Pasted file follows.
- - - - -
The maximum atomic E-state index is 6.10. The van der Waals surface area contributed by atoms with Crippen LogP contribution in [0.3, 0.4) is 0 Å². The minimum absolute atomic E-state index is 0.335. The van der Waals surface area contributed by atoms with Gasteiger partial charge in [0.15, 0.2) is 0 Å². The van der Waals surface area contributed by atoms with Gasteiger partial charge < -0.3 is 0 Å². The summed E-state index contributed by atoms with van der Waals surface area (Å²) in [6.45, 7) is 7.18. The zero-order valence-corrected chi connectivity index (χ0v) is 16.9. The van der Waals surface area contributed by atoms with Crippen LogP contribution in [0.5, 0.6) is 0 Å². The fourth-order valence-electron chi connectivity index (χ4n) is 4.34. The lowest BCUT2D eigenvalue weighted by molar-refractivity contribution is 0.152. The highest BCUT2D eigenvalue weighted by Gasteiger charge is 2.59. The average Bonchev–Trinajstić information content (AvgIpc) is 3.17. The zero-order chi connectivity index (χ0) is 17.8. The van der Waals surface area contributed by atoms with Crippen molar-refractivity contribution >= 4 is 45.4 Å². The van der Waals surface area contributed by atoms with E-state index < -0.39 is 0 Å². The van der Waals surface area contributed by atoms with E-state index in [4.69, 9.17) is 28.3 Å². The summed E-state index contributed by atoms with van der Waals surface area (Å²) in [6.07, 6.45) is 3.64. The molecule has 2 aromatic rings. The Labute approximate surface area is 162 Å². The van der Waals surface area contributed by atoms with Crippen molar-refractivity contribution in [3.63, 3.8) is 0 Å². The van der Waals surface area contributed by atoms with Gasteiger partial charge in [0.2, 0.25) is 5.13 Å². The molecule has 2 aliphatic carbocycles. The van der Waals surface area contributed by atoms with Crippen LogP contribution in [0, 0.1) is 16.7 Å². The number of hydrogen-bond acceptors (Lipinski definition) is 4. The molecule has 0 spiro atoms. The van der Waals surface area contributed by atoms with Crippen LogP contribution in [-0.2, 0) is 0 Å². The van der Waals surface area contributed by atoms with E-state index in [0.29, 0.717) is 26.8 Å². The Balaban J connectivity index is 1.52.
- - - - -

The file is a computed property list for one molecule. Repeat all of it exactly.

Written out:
The maximum atomic E-state index is 6.10. The van der Waals surface area contributed by atoms with Crippen LogP contribution in [0.3, 0.4) is 0 Å². The minimum absolute atomic E-state index is 0.335. The van der Waals surface area contributed by atoms with Gasteiger partial charge in [0.15, 0.2) is 0 Å². The van der Waals surface area contributed by atoms with Gasteiger partial charge < -0.3 is 0 Å². The summed E-state index contributed by atoms with van der Waals surface area (Å²) in [6.45, 7) is 7.18. The zero-order valence-corrected chi connectivity index (χ0v) is 16.9. The van der Waals surface area contributed by atoms with Crippen LogP contribution in [0.5, 0.6) is 0 Å². The fourth-order valence-electron chi connectivity index (χ4n) is 4.34. The lowest BCUT2D eigenvalue weighted by molar-refractivity contribution is 0.152. The highest BCUT2D eigenvalue weighted by Gasteiger charge is 2.59. The average Bonchev–Trinajstić information content (AvgIpc) is 3.17. The zero-order chi connectivity index (χ0) is 17.8. The van der Waals surface area contributed by atoms with Crippen molar-refractivity contribution >= 4 is 45.4 Å². The van der Waals surface area contributed by atoms with E-state index < -0.39 is 0 Å². The van der Waals surface area contributed by atoms with E-state index in [4.69, 9.17) is 28.3 Å². The summed E-state index contributed by atoms with van der Waals surface area (Å²) in [6.07, 6.45) is 3.64. The molecule has 2 aromatic rings. The Labute approximate surface area is 162 Å². The van der Waals surface area contributed by atoms with Crippen molar-refractivity contribution in [3.63, 3.8) is 0 Å². The van der Waals surface area contributed by atoms with Gasteiger partial charge in [0.2, 0.25) is 5.13 Å². The molecule has 2 aliphatic carbocycles. The van der Waals surface area contributed by atoms with Crippen LogP contribution in [0, 0.1) is 16.7 Å². The number of hydrogen-bond acceptors (Lipinski definition) is 4. The molecule has 0 spiro atoms. The van der Waals surface area contributed by atoms with Crippen LogP contribution in [-0.2, 0) is 0 Å². The van der Waals surface area contributed by atoms with E-state index in [0.29, 0.717) is 26.8 Å². The Balaban J connectivity index is 1.52.